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The Trial is the artistic equivalent of the denatured human relationships of the bourgeous world. What undermines Joseph K's humanity is 'the rupture of his daily world' (p. 148). Lukacs's difficulty with Kafka stems from the very character of his theory of realism. On the one hand he regards realism as the characteristic of all great art and, on the other, sees Balzac, Tolstoy and Mann as the representatives of this mode. His concept of the typical, fashioned in terms of the generic distinctions between drama and the novel, envisages certain climactic moments of history when the outside forces interact with the individual destiny of characters. Since Kafka's novel does not yield to this interpretation, Lukacs finds in it a decadent outlook. Vazquez's strength is in suggesting that Kafka's world exists 'within the framework of historically determined human relations' (p. 153), and that it exists 'realistically ' as both an embodiment and a criticism of the actual world. Whereas Lukacs postulates a certain typology of the realistic novel (narration vs description ), Vazquez accepts the position that significant climactic moments are no longer available to Kafka. His 'decadence' is the concrete expression of the reified human relationships at a particular moment in history. Kafka is the representative 'poet' of modernism. The immanent nostalgia of Lukacs's worldview inevitably makes him hostile to modernism. If realism, as Vazquez rightly understands it, is a critical exploration of a given reality, then there can be no infallible criteria for measuring its success or failure in a novel. Here Vazquez's position is closer to Brecht's who also found Lukacs's idea of realism constrained in scope. In the famous debate Brecht found the place of realism in the appropriation of a new art arising from new social relationships, thereby precluding any univalent criteria of judgment. Vazquez asks for nothing less than the total mobilization of the resources of craft and not a simple operation of one or two methodological tools. He offers no easy nostrums for realistic writing. The signal merit of Art and Society is in the fact that it asks fundamental questions even if it does not give the right answers for them all. M. L Raina People's Theatre in Amerika. Karen Malpede Taylor. Drama Book Specialties, 1972. Karen Taylor is the first person coming from the Sixties' experiments in avant garde and socially-conscious theater to write a book hooking it all up with American social drama of the preceding decades, particularly the Depression Thirties. Formerly a drama student and critic at the University of Wisconsin in the springtime of the "counter culture", now with an M.F.A. in theater from Columbia University, Ms. Taylor is currently creating a "people's theater" in Vermont, the jacket blurb tells us. Such a book needed to be written. One of the curious phenomena of Sixties' theater and the New Left politics that influenced it is that activists in both arenas behaved as if America had no history, no Left tradition. The "Old Left", as the entire American Communist and Socialist movements were scornfully designated, was regarded as little more than a gaggle of amateur and mechanical Marxists who laid their misplaced faith at the door of a fickle 120 working class. Similarly, theater activists looked to Brecht and Artaud rather than John Howard Lawson or Clifford Odets for hints on how to escape the moist lavender angst emanating from Tennessee William's hothouse. There were good reasons : something did go awry with the Left in the Thirties and Forties before it was smashed in the Fifties by elected representatives to Congress. The cloying moodiness of Odets bridged that of O'Neill and Williams but added little to the techniques and vocabulary of social militancy. What has been needed — to understand the failures and successes of socially-conscious theater both then and now — is an analysis of the American theater tradition in the context of social struggles, and a sound methodology for examining the relation between form and content, consciousness and conditions. Unfortunately, People's Theater in Amerika does not fulfill that need, although it does make available hard-to-find material from and about the plays...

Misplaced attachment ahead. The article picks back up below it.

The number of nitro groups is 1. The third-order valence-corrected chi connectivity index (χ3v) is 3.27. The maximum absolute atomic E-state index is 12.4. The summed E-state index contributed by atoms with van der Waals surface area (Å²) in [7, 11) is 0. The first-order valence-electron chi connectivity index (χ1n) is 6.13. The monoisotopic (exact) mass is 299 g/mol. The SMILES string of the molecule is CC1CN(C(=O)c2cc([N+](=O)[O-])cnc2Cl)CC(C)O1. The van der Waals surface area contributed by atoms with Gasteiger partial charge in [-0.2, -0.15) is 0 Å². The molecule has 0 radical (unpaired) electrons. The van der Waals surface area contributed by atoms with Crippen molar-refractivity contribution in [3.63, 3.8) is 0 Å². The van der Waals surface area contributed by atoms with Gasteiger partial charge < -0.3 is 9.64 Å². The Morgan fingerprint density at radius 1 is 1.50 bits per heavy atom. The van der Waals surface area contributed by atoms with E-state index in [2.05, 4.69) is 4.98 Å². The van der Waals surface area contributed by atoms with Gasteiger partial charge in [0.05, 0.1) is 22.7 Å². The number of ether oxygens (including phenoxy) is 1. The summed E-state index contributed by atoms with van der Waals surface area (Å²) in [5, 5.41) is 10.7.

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pp. 120-122
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